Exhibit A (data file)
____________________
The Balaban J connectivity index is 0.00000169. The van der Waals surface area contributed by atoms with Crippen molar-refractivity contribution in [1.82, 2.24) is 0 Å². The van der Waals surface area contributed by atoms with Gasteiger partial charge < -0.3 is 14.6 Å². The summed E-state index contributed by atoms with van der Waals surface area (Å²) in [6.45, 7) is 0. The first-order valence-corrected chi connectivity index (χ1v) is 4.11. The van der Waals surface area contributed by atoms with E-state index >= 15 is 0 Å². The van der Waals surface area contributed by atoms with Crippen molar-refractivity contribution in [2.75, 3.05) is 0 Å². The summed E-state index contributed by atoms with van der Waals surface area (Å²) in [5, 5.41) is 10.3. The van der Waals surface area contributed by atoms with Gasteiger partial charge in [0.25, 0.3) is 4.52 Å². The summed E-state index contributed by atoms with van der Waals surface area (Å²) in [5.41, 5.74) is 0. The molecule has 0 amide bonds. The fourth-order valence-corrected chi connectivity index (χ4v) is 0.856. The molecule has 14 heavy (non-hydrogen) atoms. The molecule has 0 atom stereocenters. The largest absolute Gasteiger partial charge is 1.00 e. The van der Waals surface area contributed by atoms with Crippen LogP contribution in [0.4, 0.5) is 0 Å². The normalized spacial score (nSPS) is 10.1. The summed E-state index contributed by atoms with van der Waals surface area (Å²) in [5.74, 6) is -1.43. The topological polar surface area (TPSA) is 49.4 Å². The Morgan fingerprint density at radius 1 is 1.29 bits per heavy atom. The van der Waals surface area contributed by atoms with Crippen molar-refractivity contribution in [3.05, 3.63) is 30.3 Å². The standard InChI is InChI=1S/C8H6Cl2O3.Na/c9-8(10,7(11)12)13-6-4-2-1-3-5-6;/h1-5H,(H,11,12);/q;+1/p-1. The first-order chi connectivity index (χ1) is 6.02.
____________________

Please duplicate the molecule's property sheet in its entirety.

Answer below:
The Balaban J connectivity index is 0.00000169. The van der Waals surface area contributed by atoms with Crippen molar-refractivity contribution in [1.82, 2.24) is 0 Å². The van der Waals surface area contributed by atoms with Gasteiger partial charge < -0.3 is 14.6 Å². The summed E-state index contributed by atoms with van der Waals surface area (Å²) in [6.45, 7) is 0. The first-order valence-corrected chi connectivity index (χ1v) is 4.11. The van der Waals surface area contributed by atoms with E-state index >= 15 is 0 Å². The van der Waals surface area contributed by atoms with Crippen molar-refractivity contribution in [2.75, 3.05) is 0 Å². The summed E-state index contributed by atoms with van der Waals surface area (Å²) in [5, 5.41) is 10.3. The van der Waals surface area contributed by atoms with Gasteiger partial charge in [0.25, 0.3) is 4.52 Å². The summed E-state index contributed by atoms with van der Waals surface area (Å²) in [5.41, 5.74) is 0. The molecule has 0 amide bonds. The fourth-order valence-corrected chi connectivity index (χ4v) is 0.856. The molecule has 14 heavy (non-hydrogen) atoms. The molecule has 0 atom stereocenters. The largest absolute Gasteiger partial charge is 1.00 e. The van der Waals surface area contributed by atoms with Crippen LogP contribution in [0.4, 0.5) is 0 Å². The normalized spacial score (nSPS) is 10.1. The summed E-state index contributed by atoms with van der Waals surface area (Å²) in [5.74, 6) is -1.43. The topological polar surface area (TPSA) is 49.4 Å². The Morgan fingerprint density at radius 1 is 1.29 bits per heavy atom. The van der Waals surface area contributed by atoms with Crippen molar-refractivity contribution in [3.05, 3.63) is 30.3 Å². The standard InChI is InChI=1S/C8H6Cl2O3.Na/c9-8(10,7(11)12)13-6-4-2-1-3-5-6;/h1-5H,(H,11,12);/q;+1/p-1. The first-order chi connectivity index (χ1) is 6.02.